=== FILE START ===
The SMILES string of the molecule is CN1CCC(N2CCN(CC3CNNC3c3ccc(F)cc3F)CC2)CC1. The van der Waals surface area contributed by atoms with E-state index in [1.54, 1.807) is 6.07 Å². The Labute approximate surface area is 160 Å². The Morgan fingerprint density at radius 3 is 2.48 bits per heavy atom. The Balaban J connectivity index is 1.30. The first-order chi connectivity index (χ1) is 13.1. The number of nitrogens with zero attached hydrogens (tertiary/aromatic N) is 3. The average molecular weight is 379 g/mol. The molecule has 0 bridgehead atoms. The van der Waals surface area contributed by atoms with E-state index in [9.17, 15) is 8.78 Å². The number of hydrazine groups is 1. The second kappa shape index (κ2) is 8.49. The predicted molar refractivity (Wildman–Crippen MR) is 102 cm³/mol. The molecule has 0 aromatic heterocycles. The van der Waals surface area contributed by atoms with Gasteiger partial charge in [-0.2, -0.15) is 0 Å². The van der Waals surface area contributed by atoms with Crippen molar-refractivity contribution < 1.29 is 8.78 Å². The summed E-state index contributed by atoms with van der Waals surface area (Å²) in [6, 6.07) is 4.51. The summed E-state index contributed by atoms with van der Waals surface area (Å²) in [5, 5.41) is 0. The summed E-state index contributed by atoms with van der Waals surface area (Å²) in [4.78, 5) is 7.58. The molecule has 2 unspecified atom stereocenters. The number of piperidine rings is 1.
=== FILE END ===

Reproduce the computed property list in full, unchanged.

The SMILES string of the molecule is CN1CCC(N2CCN(CC3CNNC3c3ccc(F)cc3F)CC2)CC1. The van der Waals surface area contributed by atoms with E-state index in [1.54, 1.807) is 6.07 Å². The Labute approximate surface area is 160 Å². The Morgan fingerprint density at radius 3 is 2.48 bits per heavy atom. The Balaban J connectivity index is 1.30. The first-order chi connectivity index (χ1) is 13.1. The number of nitrogens with zero attached hydrogens (tertiary/aromatic N) is 3. The average molecular weight is 379 g/mol. The molecule has 0 bridgehead atoms. The van der Waals surface area contributed by atoms with E-state index in [9.17, 15) is 8.78 Å². The number of hydrazine groups is 1. The second kappa shape index (κ2) is 8.49. The predicted molar refractivity (Wildman–Crippen MR) is 102 cm³/mol. The molecule has 0 aromatic heterocycles. The van der Waals surface area contributed by atoms with Gasteiger partial charge in [-0.2, -0.15) is 0 Å². The van der Waals surface area contributed by atoms with Crippen molar-refractivity contribution < 1.29 is 8.78 Å². The summed E-state index contributed by atoms with van der Waals surface area (Å²) in [6, 6.07) is 4.51. The summed E-state index contributed by atoms with van der Waals surface area (Å²) in [5, 5.41) is 0. The summed E-state index contributed by atoms with van der Waals surface area (Å²) in [4.78, 5) is 7.58. The molecule has 2 unspecified atom stereocenters. The number of piperidine rings is 1.